A proposed charter change that would impose administrative citations on people who violate city property codes and other ordinances drew more than two dozen people to a hearing before the Saint Paul Charter Commission on August 2. A second hearing is planned on September 13.

Administrative citations are praised as a way to have violators pay fines instead of face criminal charges. But concerns have been raised over whether the process would have unintended consequences, especially in low-income neighborhoods.

The Charter Commission is expected to present its recommendation to the City Council by October 29. Council and commission members, along with Department of Safety and Inspections (DSI) staff, have discussed the use of administrative citations for the past few years. The fines and process to impose them require a charter amendment. They would also require amending city ordinances to allow their implementation.

DSI director Ricardo Cervantes described administrative citations and fines as “developing a fair and effective tool to gain compliance with city ordinances.” Penalizing ordinance violators through the courts can take a long time, he noted, and criminal penalties can affect a person’s search for housing or employment.

   

Cervantes said the fines could be used to enforce property codes, business licenses and site plan violations, and issues such as the city’s minimum wage and earned sick and safe time requirements for employers. One big issue where the citations could be used is animal complaints. The city issues about 150 criminal complaints each year related to animals running loose.

“The intent is to not make money,” said assistant city attorney Rachel Tierney. “The intent is to gain compliance.”

The city would likely cap fines at $2,000, twice the amount of a misdemeanor violation of city regulations. Fines tied to administrative citations would not be used as a revenue collection measure for the city.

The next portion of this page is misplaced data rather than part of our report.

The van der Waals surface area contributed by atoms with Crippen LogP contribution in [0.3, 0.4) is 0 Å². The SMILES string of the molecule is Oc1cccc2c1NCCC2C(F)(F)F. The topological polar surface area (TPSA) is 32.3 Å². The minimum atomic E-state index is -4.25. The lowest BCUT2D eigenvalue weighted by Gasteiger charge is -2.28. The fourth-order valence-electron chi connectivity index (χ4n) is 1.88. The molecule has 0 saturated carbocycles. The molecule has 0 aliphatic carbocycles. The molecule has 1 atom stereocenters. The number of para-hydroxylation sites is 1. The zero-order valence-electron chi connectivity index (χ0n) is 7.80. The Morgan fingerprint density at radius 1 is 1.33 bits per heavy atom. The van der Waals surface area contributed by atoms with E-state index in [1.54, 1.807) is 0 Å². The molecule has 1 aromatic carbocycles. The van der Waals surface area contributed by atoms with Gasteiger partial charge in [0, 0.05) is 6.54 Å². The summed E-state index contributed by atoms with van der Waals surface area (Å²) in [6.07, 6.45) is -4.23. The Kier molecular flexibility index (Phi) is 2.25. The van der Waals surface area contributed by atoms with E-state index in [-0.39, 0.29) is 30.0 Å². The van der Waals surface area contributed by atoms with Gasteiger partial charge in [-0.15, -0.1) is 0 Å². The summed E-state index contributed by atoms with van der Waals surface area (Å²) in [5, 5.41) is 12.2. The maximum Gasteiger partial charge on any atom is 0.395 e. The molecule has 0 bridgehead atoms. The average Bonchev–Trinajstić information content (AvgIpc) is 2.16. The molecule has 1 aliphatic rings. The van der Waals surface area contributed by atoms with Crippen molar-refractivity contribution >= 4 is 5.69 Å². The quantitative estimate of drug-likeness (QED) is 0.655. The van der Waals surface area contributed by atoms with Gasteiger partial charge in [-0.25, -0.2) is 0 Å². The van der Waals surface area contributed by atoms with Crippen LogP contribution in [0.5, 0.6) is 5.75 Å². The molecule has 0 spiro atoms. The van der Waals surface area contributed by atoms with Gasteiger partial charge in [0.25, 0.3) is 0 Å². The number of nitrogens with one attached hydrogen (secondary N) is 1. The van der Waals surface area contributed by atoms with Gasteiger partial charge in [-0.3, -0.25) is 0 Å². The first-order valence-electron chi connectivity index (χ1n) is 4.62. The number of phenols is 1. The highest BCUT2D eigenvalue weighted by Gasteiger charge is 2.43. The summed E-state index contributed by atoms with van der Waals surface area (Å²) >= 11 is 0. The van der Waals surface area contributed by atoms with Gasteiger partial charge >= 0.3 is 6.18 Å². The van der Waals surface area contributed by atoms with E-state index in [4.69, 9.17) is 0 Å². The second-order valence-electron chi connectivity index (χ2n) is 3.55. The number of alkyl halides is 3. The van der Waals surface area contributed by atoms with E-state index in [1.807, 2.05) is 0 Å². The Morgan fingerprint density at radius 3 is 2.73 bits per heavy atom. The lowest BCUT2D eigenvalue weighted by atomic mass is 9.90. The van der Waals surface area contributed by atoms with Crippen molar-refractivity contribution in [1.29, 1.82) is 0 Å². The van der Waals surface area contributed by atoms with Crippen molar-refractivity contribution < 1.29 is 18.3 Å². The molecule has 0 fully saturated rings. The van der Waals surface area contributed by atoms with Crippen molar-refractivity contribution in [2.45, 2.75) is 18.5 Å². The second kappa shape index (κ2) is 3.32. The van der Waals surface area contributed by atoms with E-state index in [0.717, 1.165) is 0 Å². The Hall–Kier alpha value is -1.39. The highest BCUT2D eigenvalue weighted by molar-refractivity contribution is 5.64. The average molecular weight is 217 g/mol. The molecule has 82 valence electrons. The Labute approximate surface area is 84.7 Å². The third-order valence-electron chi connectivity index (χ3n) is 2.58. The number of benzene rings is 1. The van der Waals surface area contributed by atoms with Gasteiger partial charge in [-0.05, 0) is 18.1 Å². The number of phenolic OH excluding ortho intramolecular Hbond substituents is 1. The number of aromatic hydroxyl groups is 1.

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“The intent is to not make money,” said assistant city attorney Rachel Tierney. “The intent is to gain compliance.”

Violations could wind up either before a city staff member acting as a legislative hearing officer or before an administrative law judge supplied by the state. Appeals would be made to the City Council or the Minnesota Court of Appeals.

If the City Council unanimously supports administrative citations, the measure will become part of the charter and the process of passing procedural ordinances will start. If council members cannot agree on the measure, it could be shelved or placed on an election ballot.

Adding administrative citations would mean hiring four more city staff members to handle the hearing process at a cost of about $450,000 per year.

Skeptical response

The idea of such citations met a skeptical response from several commissioners and members of the public on August 2. Jens Werner, executive director of the Summit-University Planning Council, said the SUPC has spent the past two years working with neighbors who find themselves in the city’s legislative hearing process for property code violations.

Property code complaints are almost always made anonymously, often by a neighbor, Werner said. Cultural differences and a lack of resources to keep up a property sometimes play roles. Property owners who cannot do the work themselves may end up paying the city to cut tall grass and weeds or shovel snow, and the charges are added to their property taxes. Some people have lost their homes when landlords did not make required improvements.

Werner said the legislative hearing process should not be used if the city implements administrative citations. “That (hearing system) is super, super flawed and it’s hurting people,” Werner said. “Let’s not replicate a system that’s damaging and traumatic and inequitable.”

Jack Cann, an attorney with the Housing Justice Center, said that while the effort to decriminalize fines is appreciated, such charges can have a disproportionate, negative impact on low-income and minority households.

Labor leaders and members of the advocacy group ISAIAH spoke for the administrative citations. They pointed to the need to enforce Saint Paul’s recently enacted minimum wage and earned sick and safe time ordinances.

Better enforcement

Cara Peterson, president of the Saint Paul Regional Labor Federation, said the administrative citations would provide a faster means of enforcement against employers who flaunt the rules. She and others said that not all employers have informed their workers of the minimum wage and earned sick and safe time protections.

Commissioner Debbie Montgomery was among those questioning the administrative citation process. She also wondered if it would have a disproportionate impact on low-income people.

Other commissioners agreed with her concerns about unintended consequences. “Usually the people who end up being punished are the people in rental housing,” said commissioner Gary Unger. He said landlords who are fined for property code violations could easily pass those fines on to tenants in the form of higher rent.

— Jane McClure

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